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Re: BATV pseudo-Last Call

2008-05-17 13:16:59

You're assuming that the only purpose for this scheme is this specific sort of signature. Sorry, if we're going to define a generic encapsulation format for local parts -

Holy Mission Creep, Batman. I certainly don't want do do that and doubt that anyone else involved with BATV does. That would be a quicksand filled swamp of continental proportions. I'm not very interested in SRS, which merely compounds the wrongness that is SPF, but VERP in various forms is used very heavily by all sorts of mailing list and other bulk mail packages, and there's something called SES which is sort of DK with the signature coded into the bounce address.

They address different problems. BATV is to tell who was the sender of a message that caused a bounce. SRS is to tell who was the sender of a message that caused a forward. VERP is to tell who was the recipient of a message that caused a bounce. SES is to tell whether a bounce address matches the message's contents.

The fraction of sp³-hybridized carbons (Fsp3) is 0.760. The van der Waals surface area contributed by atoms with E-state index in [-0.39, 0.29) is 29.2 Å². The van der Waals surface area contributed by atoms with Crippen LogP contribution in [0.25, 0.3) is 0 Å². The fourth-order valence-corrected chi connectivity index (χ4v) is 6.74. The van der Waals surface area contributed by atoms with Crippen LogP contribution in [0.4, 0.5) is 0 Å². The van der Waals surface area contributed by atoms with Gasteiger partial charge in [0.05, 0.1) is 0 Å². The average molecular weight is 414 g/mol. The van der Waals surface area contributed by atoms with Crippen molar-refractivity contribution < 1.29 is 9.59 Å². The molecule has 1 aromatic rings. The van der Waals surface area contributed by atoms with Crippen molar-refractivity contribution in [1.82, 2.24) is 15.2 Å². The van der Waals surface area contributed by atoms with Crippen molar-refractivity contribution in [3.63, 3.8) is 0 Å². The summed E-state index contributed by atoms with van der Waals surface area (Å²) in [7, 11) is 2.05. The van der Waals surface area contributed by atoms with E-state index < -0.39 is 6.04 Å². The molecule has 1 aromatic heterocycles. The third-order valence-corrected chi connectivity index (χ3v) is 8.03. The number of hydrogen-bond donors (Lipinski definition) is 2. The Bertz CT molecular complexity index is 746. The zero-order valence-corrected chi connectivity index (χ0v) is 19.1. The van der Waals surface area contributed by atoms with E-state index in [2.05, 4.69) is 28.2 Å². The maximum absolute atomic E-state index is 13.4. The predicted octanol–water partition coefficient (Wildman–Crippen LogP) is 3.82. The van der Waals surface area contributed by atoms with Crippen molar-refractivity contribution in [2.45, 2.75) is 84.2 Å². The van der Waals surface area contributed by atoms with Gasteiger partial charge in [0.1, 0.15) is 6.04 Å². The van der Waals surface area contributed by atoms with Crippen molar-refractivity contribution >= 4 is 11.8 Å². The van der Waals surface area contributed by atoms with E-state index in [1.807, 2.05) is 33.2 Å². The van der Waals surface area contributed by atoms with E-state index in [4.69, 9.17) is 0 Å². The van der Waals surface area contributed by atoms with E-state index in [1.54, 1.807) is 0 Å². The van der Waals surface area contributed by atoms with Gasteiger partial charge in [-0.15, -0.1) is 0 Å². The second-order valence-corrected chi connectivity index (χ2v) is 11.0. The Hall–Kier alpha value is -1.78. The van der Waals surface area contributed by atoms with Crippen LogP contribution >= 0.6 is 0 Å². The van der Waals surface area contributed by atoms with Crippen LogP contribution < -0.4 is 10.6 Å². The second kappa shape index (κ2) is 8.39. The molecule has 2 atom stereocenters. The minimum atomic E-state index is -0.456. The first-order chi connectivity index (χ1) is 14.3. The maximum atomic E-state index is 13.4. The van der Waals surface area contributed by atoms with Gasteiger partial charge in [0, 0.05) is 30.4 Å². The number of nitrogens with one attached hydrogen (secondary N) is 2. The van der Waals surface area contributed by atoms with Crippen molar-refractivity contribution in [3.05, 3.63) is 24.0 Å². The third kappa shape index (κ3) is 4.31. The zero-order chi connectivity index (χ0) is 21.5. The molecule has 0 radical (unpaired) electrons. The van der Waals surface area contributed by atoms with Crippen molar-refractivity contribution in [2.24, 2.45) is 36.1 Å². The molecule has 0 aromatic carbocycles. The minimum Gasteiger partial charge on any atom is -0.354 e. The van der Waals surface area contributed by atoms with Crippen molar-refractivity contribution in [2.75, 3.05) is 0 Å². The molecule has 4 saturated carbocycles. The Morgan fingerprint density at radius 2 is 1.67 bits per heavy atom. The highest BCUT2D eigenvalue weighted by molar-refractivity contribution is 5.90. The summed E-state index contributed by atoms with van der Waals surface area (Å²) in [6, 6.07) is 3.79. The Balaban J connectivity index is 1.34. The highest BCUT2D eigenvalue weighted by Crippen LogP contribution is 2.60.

BATV has the particular interaction with mailing lists that makes it useful to tell whether a particular BATV address is the same sender as a prior BATV or non-BATV sender, but I don't see that as an issue with any of the others, so I don't see any benefit in creating a common syntax.

Incidentally, BATV and VERP work just fine together as is, viz. this bounce address on a message I just sent myself:


I'm astonished.  What package do you use?

We don't use any sort of external package. Our MTA handles lists natively; it
has done so for longer than most of the list processing packages have been in

Ah, it's old. I think you will discover that you are in dwindling minority if you're keying on the 2821 address. I haven't done a formal survey but it is my strong impression that all of the widely used list management packages these days other than ezmlm use the body address. I guess it's worth doing some research on packages that people actually use. (Preferably with significant grant funding.)

On the theory that standards shouldn't speculate about the future, we
really should take this part out other than say that the syntax is
designed to permit other signing schemes to be added.

Sigh. You're almost certainly correct, but i have to say I like what's there
and wish we could keep it.

Either it should go or we should implement it. The main blocking item was the lack of a source of public keys, but DKIM may have solved that problem. This may be worth turning into a WG, although I'd like to get BATV out in finite time so I'd rather do BATV now, WG later.

John Levine, johnl(_at_)taugh(_dot_)com, Taughannock Networks, Trumansburg NY
"I dropped the toothpaste", said Tom, crestfallenly.

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